I know the term “suicide risk assessment” sounds very clinical. That’s because I did it for many years as a consultation-liaison psychiatrist in the general hospital.
The human part of it was using the suicide safety plan, which I got from the Centre for Applied Research in Mental Health & Addiction (CARMHA). You can download it yourself and adapt it by writing in the National Suicide Prevention Lifeline: 988 Suicide and Crisis Lifeline. That’s because the phone numbers on the form are specific to Canada.
Most often I interviewed patients in the intensive care units, where they were admitted after a suicide attempt. The interviews were very short if they refused to talk to me or were still delirious—often the case.
If they were awake and able to converse, the interviews were often pretty long. One way to connect with the patient was working on the safety plan together. I was often able to tell whether they were sincere or not by the level of detail they gave me about support persons they could get in touch with or things they could do to help them cope with whatever was troubling them.
A lack of detail in the plan, or refusal to work on some parts of it were areas of concern. If there were comments about friends, pets, or pastimes that spontaneously led to laughter (yes, that happened occasionally!), I was more confident that the patient was able to look toward the future and make specific plans for staying alive.
There is healthy debate about how useful specific suicide risk assessment scales are for predicting and preventing suicide. They are an essential part of the computerized medical records now, whatever anyone thinks of their reliability at predicting imminent suicide. I never used no-suicide contracts because well before the time I entered professional practice, most experts agreed that they don’t prevent suicide.
What was more useful for me as a clinician was to sit down at the patient’s bedside and, after getting the details about what the patient actually did in the suicide attempt and the events connected with it (along with a comprehensive and thorough history), I would get the safety plan from my clipboard, hold it up so they could see it and say, “Now let’s work on this; it’s your safety plan.”
I can’t tell you how often working on those plans, frequently for more than half an hour, led to laughter as well as tears from the patient. When it worked, meaning the relationship between us deepened, I sometimes did not find it necessary to admit the person to the psychiatric ward. While this occasionally alarmed the ICU nurses, things usually turned out fine later.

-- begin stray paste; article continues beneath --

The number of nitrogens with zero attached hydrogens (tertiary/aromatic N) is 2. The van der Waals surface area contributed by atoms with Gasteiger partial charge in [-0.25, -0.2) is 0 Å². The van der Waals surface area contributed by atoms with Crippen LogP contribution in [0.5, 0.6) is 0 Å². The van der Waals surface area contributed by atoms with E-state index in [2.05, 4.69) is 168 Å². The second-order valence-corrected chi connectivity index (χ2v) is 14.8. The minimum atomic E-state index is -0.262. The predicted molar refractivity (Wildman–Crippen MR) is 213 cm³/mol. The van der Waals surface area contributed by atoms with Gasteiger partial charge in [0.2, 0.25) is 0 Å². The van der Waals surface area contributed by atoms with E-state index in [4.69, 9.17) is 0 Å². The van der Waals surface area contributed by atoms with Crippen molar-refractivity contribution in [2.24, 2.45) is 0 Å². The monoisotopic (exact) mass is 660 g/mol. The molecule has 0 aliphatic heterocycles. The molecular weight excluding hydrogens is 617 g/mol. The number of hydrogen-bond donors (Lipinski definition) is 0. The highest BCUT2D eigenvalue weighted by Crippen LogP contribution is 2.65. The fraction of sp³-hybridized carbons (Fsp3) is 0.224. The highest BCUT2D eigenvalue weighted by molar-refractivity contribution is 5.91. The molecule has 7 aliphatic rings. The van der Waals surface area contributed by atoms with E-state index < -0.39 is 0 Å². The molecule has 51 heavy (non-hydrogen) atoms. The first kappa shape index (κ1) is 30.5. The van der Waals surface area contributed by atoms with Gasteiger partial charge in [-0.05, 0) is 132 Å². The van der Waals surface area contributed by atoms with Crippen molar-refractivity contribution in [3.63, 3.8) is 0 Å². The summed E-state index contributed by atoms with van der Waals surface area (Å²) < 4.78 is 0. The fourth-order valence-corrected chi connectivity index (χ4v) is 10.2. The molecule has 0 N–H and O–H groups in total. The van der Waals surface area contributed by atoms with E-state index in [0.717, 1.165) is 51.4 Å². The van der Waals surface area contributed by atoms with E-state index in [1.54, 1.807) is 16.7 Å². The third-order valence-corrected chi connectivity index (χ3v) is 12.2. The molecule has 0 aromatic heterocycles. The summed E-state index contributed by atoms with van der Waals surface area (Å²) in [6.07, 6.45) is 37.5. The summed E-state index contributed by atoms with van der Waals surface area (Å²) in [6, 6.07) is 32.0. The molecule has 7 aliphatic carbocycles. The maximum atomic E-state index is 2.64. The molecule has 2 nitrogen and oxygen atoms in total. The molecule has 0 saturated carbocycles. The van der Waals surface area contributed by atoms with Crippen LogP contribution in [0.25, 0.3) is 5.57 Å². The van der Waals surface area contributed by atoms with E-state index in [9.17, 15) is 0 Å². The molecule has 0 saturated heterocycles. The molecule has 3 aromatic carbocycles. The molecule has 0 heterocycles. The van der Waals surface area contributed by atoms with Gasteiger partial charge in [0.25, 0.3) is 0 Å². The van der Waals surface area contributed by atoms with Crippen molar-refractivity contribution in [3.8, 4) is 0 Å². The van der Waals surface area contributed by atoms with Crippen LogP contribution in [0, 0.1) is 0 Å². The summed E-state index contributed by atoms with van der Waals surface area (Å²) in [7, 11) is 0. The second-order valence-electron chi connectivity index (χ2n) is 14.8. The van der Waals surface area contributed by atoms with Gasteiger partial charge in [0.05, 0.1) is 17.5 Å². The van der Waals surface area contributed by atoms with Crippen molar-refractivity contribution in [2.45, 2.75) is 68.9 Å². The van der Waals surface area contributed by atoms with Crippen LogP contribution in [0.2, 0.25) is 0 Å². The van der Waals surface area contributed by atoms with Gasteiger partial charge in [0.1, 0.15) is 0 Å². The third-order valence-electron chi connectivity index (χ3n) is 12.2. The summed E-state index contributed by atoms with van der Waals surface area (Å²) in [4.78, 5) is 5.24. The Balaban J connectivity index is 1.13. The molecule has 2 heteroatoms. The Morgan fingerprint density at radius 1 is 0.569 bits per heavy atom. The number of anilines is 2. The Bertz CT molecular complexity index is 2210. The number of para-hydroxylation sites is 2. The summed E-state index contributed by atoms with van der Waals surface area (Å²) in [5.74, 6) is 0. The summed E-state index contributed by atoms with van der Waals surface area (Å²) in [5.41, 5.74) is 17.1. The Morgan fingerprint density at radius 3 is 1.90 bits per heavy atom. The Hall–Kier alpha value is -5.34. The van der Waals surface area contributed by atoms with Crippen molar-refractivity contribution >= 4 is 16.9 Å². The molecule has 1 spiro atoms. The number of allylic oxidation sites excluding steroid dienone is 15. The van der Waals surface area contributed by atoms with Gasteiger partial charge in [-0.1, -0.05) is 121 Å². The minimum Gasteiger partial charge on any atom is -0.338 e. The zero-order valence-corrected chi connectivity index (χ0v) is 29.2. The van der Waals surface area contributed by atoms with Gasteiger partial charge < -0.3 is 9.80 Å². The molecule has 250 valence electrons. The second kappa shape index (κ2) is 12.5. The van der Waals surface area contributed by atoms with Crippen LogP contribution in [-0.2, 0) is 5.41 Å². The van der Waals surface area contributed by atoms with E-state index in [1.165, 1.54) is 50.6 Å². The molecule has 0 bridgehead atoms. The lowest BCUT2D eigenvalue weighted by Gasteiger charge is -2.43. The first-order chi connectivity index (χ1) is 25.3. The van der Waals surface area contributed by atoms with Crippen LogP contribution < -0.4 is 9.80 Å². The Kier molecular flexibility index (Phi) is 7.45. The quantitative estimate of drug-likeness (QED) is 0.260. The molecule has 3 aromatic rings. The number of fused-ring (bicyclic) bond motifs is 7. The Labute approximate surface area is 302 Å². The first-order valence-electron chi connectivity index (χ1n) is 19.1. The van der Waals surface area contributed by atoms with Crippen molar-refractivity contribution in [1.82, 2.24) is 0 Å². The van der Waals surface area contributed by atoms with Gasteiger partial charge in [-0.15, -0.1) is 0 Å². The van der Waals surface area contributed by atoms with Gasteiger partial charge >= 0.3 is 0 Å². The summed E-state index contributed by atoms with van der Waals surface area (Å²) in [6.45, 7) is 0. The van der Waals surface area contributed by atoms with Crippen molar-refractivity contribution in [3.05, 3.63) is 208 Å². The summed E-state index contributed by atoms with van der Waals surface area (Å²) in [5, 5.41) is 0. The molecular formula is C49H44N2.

This is just my presentation on eating disorders vs disordered eating for a Gastrointestinal Disease Department grand rounds several years ago. What’s also helpful is an eating disorder section on the National Neuroscience Curriculum Initiative (NNCI) web site. I left comments and questions there, which the presenter answered.
In addition, the Academy of Consultation-Liaison Psychiatry (ACLP) has an excellent web site and here is the link to a couple of fascinating presentations from the ACLP 2017 annual meeting on management of severe eating disorders, including a report on successful treatment using collaboration between internal medicine and psychiatry.
If you can’t find it from the link, navigate to the Live Learning Center from the ACLP home page and type “eating disorder” in the search field. One of the presentations is entitled “Has She Reached the End of Her Illness Process.” The other is entitled “Creating Inter-Institutional Collaborative Care Models.”
This is a very complex area of medicine and psychiatry. There are no simple solutions, although many experts across the country are hard at work on finding practical solutions.
The caveat is that the information here is not updated for recent changes in the literature.
I just read Dr. George Dawson’s post “Happy Labor Day” published August 31, 2022. As usual, he’s right on the mark about what makes it very difficult to enjoy psychiatric practice.
And then, I looked on the web for anything on Roger Kathol, MD, FACLP. There’s a YouTube video of my old teacher on the Academy of Consultation-Liaison Psychiatry (ACLP) YouTube site. I gave up my membership a few years ago in anticipation of my retirement.
I think one of my best memories about my psychiatric training was the rotation through the Medical-Psychiatry Unit (MPU). I remember at one time he wanted to call it the Complexity Intervention Unit (CIU)—which I resisted but which made perfect sense. Medical, behavioral, social, and other factors all played roles in the patient presentations we commonly encountered with out patients on that unit where we all worked so hard.
Dr. Kathol made work fun. In fact, he used to read selections from a book about Galen, the Greek physician, writer and philosopher while rounding on the MPU. One day, after I had been up all night on call on the unit, I realized I was supposed to give a short presentation on the evaluation of sodium abnormalities.